# poly fit for n=1 and 2

Sun, 12/29/2019 - 12:06 pm

The current fit usage for a polynomial curve fit in Igor starts at order n=3 (quadratic). This seems reasonable since there is a line fit that handles orders 1 and 2 (constant and line).

However, I have applications where I want to systematically investigate polynomial fits of different orders, starting at n=1. It's a pain to have to write a program for the two classes of cases (n=1,2 and n=3, ... 20). Is it possible to amend the code to allow this usage? I note that poly(coefs,x) allows the n=1,2 cases.

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From the help file:

poly n Polynomial: y = K0+K1*x+K2*x^2+...

n is from 3 to 20. n is the number of terms or the degree plus one.

poly_XOffset n Polynomial: y = K0+K1*(x-x0)+K2*(x-x0)^2+...

n is from 3 to 20. n is the number of terms or the degree plus one.

As a quick thought: Why not create one master function call that runs the fit function(s) and saves the results after each time? Something akin to this ...

variable nmin, nmax

variable ic

string fitresults

string fitsigmas

for (ic=nmin;ic<nmax;ic+=1)

switch(ic)

case 1:

... do line fit

...

case 2:

... do line fit

...

default:

... do poly fit

...

endswitch

fitresults = "results" + num2str(ic)

fitsigmas = "sigmas" + num2str(ic)

duplicate/O ... // move fit results to new storage

duplicate/O ... // move fit sigmas to new storage

endfor

return 0

end

December 30, 2019 at 03:12 pm - Permalink

This isn't so different from what has already been discussed, but I think you could also using Curvefit poly 3 to fit a constant or a line:

make/o/d/n=(3) coefs = {0,0,0}; curvefit/H="001" poly 3, kwCWave=coefs, waveToFit //only allow K0 and K1 to vary, fitting a line f(x) = K0 + K1*x

You could also look into a user-defined fit function (displayHelpTopic "FuncFit"), where the poly(coefs,x) function would work nicely for building a polynomial fit function that can take 0 to any number of terms. I think there would be a (potentially severe) downside, which is that you would have to supply your own initial guesses.

December 31, 2019 at 07:23 am - Permalink

Thanks, jjweimer and gsb, for the suggestions. Yes, one can use switch to select cases or Curvefit poly 3 to fit a constant or line, but I want to loop over all orders (up to n=20, the highest allowed). These solutions require code to handle n=1 and 2, and I was hoping to eliminate such special-case coding. Admittedly, the need comes from an unusual application (comparing AIC and BIC model-selection criteria), but I also see no reason why poly couldn't (or shouldn't) handle the n=1,2 cases. (The line-fit option obviously shouldn't go away, either. One can have multiple ways of doing things.)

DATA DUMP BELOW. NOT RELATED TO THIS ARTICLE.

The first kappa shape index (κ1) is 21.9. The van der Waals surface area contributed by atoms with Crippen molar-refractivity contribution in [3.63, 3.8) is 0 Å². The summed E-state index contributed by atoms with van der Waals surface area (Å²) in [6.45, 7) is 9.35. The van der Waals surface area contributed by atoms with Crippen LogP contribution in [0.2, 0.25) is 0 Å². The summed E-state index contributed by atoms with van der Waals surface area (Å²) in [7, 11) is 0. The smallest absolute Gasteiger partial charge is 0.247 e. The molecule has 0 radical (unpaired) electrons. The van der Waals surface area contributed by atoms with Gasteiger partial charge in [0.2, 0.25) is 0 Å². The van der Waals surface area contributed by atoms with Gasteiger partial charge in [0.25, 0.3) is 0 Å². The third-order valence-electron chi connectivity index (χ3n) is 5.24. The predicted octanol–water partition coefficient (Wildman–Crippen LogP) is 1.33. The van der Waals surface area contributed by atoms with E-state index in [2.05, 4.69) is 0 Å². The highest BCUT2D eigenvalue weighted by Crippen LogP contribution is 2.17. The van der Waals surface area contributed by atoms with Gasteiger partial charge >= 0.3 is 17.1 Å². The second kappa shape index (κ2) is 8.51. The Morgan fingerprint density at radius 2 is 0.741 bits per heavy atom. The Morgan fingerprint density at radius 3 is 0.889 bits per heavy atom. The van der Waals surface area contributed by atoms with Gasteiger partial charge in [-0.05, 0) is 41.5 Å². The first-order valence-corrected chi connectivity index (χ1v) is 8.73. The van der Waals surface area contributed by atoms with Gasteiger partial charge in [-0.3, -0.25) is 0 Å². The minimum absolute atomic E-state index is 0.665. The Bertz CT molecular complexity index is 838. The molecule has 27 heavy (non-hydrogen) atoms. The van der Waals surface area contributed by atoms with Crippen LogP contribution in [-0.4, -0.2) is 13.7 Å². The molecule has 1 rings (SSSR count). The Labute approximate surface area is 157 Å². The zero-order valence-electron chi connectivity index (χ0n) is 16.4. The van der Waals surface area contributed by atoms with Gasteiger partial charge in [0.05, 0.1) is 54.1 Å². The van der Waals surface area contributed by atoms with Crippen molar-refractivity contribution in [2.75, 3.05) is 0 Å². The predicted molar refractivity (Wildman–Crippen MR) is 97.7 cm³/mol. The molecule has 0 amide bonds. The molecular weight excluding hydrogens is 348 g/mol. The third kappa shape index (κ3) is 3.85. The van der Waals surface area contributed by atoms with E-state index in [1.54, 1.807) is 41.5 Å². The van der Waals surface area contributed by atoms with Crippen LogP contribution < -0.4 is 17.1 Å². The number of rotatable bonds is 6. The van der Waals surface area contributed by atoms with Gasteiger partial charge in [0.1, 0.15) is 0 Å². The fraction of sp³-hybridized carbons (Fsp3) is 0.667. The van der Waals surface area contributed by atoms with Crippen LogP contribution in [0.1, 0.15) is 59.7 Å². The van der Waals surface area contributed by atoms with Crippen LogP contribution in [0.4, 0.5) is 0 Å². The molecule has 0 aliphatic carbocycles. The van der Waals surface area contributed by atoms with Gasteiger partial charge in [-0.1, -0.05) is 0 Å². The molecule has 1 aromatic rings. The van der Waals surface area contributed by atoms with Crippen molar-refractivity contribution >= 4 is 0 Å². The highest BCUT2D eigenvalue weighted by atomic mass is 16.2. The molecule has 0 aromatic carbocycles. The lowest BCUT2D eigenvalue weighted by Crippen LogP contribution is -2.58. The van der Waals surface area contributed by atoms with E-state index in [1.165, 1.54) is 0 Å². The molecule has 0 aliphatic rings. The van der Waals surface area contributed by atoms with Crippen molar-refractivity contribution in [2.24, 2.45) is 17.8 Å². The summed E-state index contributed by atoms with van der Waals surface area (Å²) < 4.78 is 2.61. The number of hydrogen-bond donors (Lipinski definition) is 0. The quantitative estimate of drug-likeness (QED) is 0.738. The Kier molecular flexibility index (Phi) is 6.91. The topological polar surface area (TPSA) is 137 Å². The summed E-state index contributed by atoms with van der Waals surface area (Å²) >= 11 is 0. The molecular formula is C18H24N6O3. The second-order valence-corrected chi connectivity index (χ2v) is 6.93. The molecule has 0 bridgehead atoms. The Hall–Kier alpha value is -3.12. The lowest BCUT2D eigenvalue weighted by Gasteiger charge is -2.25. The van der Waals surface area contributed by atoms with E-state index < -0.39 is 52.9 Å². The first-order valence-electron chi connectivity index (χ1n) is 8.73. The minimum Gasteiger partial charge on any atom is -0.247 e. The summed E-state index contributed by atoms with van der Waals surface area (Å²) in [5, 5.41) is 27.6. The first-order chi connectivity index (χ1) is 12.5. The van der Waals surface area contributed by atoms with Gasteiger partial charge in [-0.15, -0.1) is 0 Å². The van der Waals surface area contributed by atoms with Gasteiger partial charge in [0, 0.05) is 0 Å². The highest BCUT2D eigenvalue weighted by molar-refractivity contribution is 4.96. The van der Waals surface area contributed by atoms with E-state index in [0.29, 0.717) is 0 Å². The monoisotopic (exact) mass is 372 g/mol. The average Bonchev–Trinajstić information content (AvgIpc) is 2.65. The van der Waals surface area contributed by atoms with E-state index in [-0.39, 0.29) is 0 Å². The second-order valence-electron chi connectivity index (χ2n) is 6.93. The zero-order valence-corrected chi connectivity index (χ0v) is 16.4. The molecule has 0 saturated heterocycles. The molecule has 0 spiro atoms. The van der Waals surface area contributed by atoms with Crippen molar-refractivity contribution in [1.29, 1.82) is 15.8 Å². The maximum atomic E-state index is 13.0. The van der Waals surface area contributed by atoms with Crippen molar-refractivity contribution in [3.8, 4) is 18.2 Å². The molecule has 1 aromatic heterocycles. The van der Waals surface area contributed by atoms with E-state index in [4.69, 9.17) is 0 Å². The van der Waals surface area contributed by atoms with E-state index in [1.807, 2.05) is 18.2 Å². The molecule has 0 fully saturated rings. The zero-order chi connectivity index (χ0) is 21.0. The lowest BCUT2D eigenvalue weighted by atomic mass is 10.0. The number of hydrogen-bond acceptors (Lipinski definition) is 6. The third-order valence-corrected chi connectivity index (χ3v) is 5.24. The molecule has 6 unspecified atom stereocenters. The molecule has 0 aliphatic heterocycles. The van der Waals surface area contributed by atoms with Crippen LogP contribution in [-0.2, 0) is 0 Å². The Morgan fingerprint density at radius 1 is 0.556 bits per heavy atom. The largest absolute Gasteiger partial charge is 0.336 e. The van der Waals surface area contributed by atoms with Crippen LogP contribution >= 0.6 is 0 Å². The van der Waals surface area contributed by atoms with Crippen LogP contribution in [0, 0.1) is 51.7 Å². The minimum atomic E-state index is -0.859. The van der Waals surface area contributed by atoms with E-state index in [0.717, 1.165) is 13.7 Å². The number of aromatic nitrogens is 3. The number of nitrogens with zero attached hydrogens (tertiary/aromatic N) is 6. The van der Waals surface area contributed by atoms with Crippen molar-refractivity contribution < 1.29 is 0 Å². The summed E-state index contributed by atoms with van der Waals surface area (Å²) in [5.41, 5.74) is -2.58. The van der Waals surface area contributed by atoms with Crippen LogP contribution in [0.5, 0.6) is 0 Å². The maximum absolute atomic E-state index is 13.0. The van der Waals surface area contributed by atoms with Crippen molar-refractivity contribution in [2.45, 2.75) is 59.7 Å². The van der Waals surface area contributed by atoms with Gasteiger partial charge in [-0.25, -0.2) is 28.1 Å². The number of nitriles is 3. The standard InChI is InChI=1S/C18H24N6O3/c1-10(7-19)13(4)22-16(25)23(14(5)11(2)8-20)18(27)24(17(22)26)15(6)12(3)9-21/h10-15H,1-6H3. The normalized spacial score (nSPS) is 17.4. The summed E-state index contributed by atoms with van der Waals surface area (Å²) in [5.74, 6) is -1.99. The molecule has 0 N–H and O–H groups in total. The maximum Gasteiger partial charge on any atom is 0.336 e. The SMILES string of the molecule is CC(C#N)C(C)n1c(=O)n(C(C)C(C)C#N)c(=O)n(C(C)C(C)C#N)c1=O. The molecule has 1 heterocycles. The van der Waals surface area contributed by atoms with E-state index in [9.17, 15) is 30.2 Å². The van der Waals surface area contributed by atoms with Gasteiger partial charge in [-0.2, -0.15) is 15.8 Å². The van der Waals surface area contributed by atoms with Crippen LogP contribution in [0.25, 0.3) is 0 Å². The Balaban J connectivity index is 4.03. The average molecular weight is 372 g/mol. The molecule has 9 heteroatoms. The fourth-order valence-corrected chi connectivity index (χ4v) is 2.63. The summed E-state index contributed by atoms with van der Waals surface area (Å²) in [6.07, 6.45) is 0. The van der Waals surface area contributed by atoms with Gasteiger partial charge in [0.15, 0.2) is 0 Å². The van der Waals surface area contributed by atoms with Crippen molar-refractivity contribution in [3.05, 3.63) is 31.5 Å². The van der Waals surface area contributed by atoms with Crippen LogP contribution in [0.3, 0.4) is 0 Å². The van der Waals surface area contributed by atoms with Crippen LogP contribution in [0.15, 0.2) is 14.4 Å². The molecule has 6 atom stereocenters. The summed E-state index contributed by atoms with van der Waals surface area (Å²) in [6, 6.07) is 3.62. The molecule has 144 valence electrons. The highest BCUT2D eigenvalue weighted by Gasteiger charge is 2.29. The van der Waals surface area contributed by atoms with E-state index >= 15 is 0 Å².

A user-defined function wouldn't use the same solver code (presumably based on the normal equations), meaning that the fit can end up in a local minimum -- so that is not a good solution here, either.

December 31, 2019 at 03:41 pm - Permalink

I’m lost on the problem you are trying to solve and/or why you believe that switching functions will change the answer.

Do this test: Do a fit to a line n=1 and then do a fit to the polynomial but hold the first coefficients at zero. The answers should be the same.

Another option is to write your own fitting function that selects the polynomial term.

January 1, 2020 at 05:57 am - Permalink

You can use a user-defined function based on the poly() function. It will use the iterative nonlinear fitter, of course, which will almost certainly take longer. There are no local minima when fitting a function that is linear in the coefficients, so that's not a problem. And since the chi-square surface is truly quadratic for a linear function, you don't need good initial guesses. All 1's should work for anything, as long as it doesn't result in some sort of overflow (possibly the residuals, and therefore the Hessian matrix could be wonky if you're fitting data that has huge numbers).

I will consider your request for Igor 9. We're technically in feature freeze, though, so no promises. In fact, the poly2d fit function allows order=1. Can't recall if it accepts order=0, though.

January 2, 2020 at 01:57 pm - Permalink

In reply to I’m lost on the problem you… by jjweimer

Switching functions won't change the answer, and writing my own fit function is also possible. But in terms of ease and clean code, just being able to have a single loop over all orders is much nicer.

It's not a big deal, but then the solution of allowing n=1 and 2 would also not be a big deal. (If it can sneak into IP9 that's great! But if IP9 is too near to allow new features and already has some good stuff, I'll still be happy....)

January 5, 2020 at 11:16 am - Permalink